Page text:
Sons of Saudi journalist: We want to bury him in Saudi Arabia

Sons of murdered journalist Jamal Khashoggi issue emotional appeal for the return of their father's body.

Ben Ariel,

Saudi King and Crown Prince meet Khashoggi family
Saudi King and Crown Prince meet Khashoggi family
Reuters

The sons of murdered journalist Jamal Khashoggi on Sunday issued an emotional appeal for the return of their father's body.

Speaking to CNN in their first interview since their father was killed in the Saudi consulate in Istanbul a month ago, Salah and Abdullah Khashoggi said they have endured weeks of anguish and uncertainty following his disappearance and death.

"I really hope that whatever happened wasn't painful for him, or it was quick. Or he had a peaceful death," they said.

Khashoggi was last seen on October 2 entering the Saudi consulate in Istanbul. The Turkish government has accused Saudi Arabia of murdering the dissident journalist and chopping his body into pieces.

Saudi Arabia admitted for the first time several weeks ago that Khashoggi was killed after entering the consulate in Istanbul, after previously denying Turkish claims that he was murdered.

Last week, Turkish authorities provided new details about Khashoggi’s murder, saying he was strangled as soon as he entered the Saudi consulate in Istanbul and his body was dismembered and destroyed as part of a premeditated plan.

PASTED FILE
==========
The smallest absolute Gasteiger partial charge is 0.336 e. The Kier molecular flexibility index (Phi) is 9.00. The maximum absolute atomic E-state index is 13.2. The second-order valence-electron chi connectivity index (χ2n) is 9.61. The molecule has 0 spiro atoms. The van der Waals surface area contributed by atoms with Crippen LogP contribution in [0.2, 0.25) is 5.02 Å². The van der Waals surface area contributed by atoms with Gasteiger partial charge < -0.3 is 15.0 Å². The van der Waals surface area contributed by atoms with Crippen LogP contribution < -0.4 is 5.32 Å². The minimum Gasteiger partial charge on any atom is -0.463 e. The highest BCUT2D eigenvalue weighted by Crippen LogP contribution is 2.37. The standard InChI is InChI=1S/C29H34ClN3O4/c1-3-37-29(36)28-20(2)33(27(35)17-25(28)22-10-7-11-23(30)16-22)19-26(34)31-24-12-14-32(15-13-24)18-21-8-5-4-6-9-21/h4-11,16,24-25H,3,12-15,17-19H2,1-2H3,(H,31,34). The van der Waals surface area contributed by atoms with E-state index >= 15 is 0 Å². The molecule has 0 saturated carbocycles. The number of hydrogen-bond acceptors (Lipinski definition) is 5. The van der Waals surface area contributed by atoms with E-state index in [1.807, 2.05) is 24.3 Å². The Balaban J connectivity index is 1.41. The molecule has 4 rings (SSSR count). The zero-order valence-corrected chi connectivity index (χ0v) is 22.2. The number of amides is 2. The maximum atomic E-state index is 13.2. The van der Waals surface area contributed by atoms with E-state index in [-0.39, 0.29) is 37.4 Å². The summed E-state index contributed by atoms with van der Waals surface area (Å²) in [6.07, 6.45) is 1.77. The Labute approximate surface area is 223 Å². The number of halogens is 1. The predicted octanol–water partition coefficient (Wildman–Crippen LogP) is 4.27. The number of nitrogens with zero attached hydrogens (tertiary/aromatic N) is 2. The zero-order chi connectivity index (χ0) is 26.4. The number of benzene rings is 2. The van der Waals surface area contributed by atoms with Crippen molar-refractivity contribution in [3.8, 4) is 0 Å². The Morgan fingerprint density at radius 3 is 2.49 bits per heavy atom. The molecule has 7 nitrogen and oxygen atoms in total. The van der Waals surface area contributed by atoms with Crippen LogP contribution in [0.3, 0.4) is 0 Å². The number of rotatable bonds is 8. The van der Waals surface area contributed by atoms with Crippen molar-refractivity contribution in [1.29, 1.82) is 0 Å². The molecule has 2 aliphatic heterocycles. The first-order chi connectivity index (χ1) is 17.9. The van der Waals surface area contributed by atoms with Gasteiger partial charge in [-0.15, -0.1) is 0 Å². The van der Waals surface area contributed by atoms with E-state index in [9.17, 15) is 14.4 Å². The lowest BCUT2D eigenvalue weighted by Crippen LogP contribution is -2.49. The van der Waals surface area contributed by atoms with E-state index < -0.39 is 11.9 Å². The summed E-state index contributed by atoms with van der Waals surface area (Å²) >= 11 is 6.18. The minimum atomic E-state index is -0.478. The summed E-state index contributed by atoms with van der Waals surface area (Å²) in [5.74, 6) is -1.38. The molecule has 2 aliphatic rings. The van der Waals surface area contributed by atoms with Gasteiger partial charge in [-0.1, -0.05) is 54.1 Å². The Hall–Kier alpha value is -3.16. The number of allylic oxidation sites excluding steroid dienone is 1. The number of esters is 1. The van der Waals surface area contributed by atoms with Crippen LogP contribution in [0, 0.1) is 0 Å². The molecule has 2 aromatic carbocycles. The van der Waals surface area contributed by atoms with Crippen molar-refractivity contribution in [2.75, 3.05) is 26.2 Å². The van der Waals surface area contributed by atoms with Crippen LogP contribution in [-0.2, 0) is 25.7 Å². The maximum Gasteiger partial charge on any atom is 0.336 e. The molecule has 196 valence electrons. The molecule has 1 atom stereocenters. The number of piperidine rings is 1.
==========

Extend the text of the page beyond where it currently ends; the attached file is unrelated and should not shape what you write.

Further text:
Authorities in Turkey are still searching for the journalist's remains. A source close to the Saudi Royal Palace has denied any knowledge of the body's whereabouts.

Without their father's body, the brothers told CNN their family is unable to grieve or find closure.

"All what we want right now is to bury him in Al-Baqi (cemetery) in Medina (Saudi Arabia) with the rest of his family," Salah said.

"I talked about that with the Saudi authorities and I just hope that it happens soon."

The case also sorely strained relations between Saudi Arabia and the West. US President Donald Trump derided the killing as "one of the worst cover-ups" in history.

The United States later revoked the visas of 21 Saudi nationals implicated in the crime.

Last week, US Secretary of State Mike Pompeo said it would take a "handful more weeks" before the United States has enough evidence to impose sanctions in response to the killing of Khashoggi. He stressed that Trump had made it clear Washington would respond to the killing.




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